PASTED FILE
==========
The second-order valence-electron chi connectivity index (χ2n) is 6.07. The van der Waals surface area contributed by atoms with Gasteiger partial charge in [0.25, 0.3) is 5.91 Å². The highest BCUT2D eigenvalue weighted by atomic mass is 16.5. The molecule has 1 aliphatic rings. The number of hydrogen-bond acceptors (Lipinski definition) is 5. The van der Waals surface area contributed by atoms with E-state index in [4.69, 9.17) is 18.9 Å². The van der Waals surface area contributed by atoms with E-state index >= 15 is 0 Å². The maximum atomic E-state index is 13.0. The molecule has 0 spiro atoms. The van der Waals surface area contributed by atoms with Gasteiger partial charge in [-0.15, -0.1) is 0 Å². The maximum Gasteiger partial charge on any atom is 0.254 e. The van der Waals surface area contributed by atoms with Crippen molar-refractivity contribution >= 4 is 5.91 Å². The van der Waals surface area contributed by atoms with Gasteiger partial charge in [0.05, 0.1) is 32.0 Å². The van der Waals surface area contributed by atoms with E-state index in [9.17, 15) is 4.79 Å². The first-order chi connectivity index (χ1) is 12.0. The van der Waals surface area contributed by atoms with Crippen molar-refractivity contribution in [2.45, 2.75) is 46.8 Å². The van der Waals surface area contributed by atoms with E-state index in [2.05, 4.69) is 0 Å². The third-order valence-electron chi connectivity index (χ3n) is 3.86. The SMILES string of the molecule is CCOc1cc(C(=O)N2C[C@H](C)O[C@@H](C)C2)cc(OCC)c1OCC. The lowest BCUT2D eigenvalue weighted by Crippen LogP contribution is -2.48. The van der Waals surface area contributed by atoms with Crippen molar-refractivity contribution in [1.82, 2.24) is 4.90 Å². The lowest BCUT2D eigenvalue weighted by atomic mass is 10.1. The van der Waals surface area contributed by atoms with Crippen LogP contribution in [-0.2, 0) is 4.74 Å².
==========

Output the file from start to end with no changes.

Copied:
The second-order valence-electron chi connectivity index (χ2n) is 6.07. The van der Waals surface area contributed by atoms with Gasteiger partial charge in [0.25, 0.3) is 5.91 Å². The highest BCUT2D eigenvalue weighted by atomic mass is 16.5. The molecule has 1 aliphatic rings. The number of hydrogen-bond acceptors (Lipinski definition) is 5. The van der Waals surface area contributed by atoms with E-state index in [4.69, 9.17) is 18.9 Å². The van der Waals surface area contributed by atoms with E-state index >= 15 is 0 Å². The maximum atomic E-state index is 13.0. The molecule has 0 spiro atoms. The van der Waals surface area contributed by atoms with Gasteiger partial charge in [-0.15, -0.1) is 0 Å². The maximum Gasteiger partial charge on any atom is 0.254 e. The van der Waals surface area contributed by atoms with Crippen molar-refractivity contribution >= 4 is 5.91 Å². The van der Waals surface area contributed by atoms with Gasteiger partial charge in [0.05, 0.1) is 32.0 Å². The van der Waals surface area contributed by atoms with E-state index in [9.17, 15) is 4.79 Å². The first-order chi connectivity index (χ1) is 12.0. The van der Waals surface area contributed by atoms with Crippen molar-refractivity contribution in [2.45, 2.75) is 46.8 Å². The van der Waals surface area contributed by atoms with E-state index in [2.05, 4.69) is 0 Å². The third-order valence-electron chi connectivity index (χ3n) is 3.86. The SMILES string of the molecule is CCOc1cc(C(=O)N2C[C@H](C)O[C@@H](C)C2)cc(OCC)c1OCC. The lowest BCUT2D eigenvalue weighted by Crippen LogP contribution is -2.48. The van der Waals surface area contributed by atoms with Crippen molar-refractivity contribution in [1.82, 2.24) is 4.90 Å². The lowest BCUT2D eigenvalue weighted by atomic mass is 10.1. The van der Waals surface area contributed by atoms with Crippen LogP contribution in [-0.2, 0) is 4.74 Å².